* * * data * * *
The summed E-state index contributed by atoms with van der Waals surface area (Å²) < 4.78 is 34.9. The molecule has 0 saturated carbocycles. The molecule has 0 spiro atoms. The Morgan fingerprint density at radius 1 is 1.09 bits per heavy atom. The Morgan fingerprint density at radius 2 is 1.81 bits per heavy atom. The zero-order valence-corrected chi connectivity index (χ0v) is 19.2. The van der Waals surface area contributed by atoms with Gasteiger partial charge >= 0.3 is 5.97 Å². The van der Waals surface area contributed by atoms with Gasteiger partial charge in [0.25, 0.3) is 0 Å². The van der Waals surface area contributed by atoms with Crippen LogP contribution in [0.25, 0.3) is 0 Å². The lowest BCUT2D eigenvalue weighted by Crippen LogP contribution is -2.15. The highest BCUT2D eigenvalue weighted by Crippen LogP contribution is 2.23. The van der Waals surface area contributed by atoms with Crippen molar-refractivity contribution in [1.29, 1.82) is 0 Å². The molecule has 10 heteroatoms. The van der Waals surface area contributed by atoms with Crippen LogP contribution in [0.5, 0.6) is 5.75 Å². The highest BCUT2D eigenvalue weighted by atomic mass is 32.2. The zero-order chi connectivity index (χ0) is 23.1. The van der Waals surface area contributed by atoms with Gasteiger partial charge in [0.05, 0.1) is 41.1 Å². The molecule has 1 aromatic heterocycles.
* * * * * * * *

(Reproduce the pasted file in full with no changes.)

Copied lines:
The summed E-state index contributed by atoms with van der Waals surface area (Å²) < 4.78 is 34.9. The molecule has 0 saturated carbocycles. The molecule has 0 spiro atoms. The Morgan fingerprint density at radius 1 is 1.09 bits per heavy atom. The Morgan fingerprint density at radius 2 is 1.81 bits per heavy atom. The zero-order valence-corrected chi connectivity index (χ0v) is 19.2. The van der Waals surface area contributed by atoms with Gasteiger partial charge >= 0.3 is 5.97 Å². The van der Waals surface area contributed by atoms with Gasteiger partial charge in [0.25, 0.3) is 0 Å². The van der Waals surface area contributed by atoms with Crippen LogP contribution in [0.25, 0.3) is 0 Å². The lowest BCUT2D eigenvalue weighted by Crippen LogP contribution is -2.15. The highest BCUT2D eigenvalue weighted by Crippen LogP contribution is 2.23. The van der Waals surface area contributed by atoms with Crippen molar-refractivity contribution in [1.29, 1.82) is 0 Å². The molecule has 10 heteroatoms. The van der Waals surface area contributed by atoms with Crippen LogP contribution in [0.5, 0.6) is 5.75 Å². The highest BCUT2D eigenvalue weighted by atomic mass is 32.2. The zero-order chi connectivity index (χ0) is 23.1. The van der Waals surface area contributed by atoms with Gasteiger partial charge in [0.05, 0.1) is 41.1 Å². The molecule has 1 aromatic heterocycles.